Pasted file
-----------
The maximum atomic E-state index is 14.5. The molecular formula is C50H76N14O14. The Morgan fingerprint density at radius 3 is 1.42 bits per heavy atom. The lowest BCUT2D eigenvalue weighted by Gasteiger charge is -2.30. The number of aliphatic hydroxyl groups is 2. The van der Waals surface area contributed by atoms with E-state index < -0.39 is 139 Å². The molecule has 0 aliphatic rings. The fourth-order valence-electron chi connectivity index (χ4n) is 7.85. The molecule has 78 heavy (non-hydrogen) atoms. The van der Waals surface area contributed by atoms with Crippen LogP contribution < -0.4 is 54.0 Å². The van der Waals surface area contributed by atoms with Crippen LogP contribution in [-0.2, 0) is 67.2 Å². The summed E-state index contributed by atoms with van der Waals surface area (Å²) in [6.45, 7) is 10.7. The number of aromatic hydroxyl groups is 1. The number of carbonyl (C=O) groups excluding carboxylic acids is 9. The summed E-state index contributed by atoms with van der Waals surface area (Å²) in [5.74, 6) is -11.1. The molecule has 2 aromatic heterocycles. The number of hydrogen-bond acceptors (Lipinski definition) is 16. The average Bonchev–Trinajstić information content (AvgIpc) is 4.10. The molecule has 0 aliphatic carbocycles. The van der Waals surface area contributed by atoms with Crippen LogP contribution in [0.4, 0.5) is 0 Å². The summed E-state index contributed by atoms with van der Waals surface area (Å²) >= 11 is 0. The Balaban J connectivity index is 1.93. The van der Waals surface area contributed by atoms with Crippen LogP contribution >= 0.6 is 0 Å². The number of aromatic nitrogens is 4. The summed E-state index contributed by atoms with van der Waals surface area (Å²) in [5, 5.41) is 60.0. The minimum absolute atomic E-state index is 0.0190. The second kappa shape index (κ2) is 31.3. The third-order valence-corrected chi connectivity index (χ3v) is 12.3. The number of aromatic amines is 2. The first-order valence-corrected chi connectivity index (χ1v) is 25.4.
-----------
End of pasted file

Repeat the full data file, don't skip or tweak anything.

The maximum atomic E-state index is 14.5. The molecular formula is C50H76N14O14. The Morgan fingerprint density at radius 3 is 1.42 bits per heavy atom. The lowest BCUT2D eigenvalue weighted by Gasteiger charge is -2.30. The number of aliphatic hydroxyl groups is 2. The van der Waals surface area contributed by atoms with E-state index < -0.39 is 139 Å². The molecule has 0 aliphatic rings. The fourth-order valence-electron chi connectivity index (χ4n) is 7.85. The molecule has 78 heavy (non-hydrogen) atoms. The van der Waals surface area contributed by atoms with Crippen LogP contribution < -0.4 is 54.0 Å². The van der Waals surface area contributed by atoms with Crippen LogP contribution in [-0.2, 0) is 67.2 Å². The summed E-state index contributed by atoms with van der Waals surface area (Å²) in [6.45, 7) is 10.7. The number of aromatic hydroxyl groups is 1. The number of carbonyl (C=O) groups excluding carboxylic acids is 9. The summed E-state index contributed by atoms with van der Waals surface area (Å²) in [5.74, 6) is -11.1. The molecule has 2 aromatic heterocycles. The number of hydrogen-bond acceptors (Lipinski definition) is 16. The average Bonchev–Trinajstić information content (AvgIpc) is 4.10. The molecule has 0 aliphatic carbocycles. The van der Waals surface area contributed by atoms with Crippen LogP contribution in [0.4, 0.5) is 0 Å². The summed E-state index contributed by atoms with van der Waals surface area (Å²) >= 11 is 0. The Balaban J connectivity index is 1.93. The van der Waals surface area contributed by atoms with Crippen LogP contribution >= 0.6 is 0 Å². The number of aromatic nitrogens is 4. The summed E-state index contributed by atoms with van der Waals surface area (Å²) in [5, 5.41) is 60.0. The minimum absolute atomic E-state index is 0.0190. The second kappa shape index (κ2) is 31.3. The third-order valence-corrected chi connectivity index (χ3v) is 12.3. The number of aromatic amines is 2. The first-order valence-corrected chi connectivity index (χ1v) is 25.4.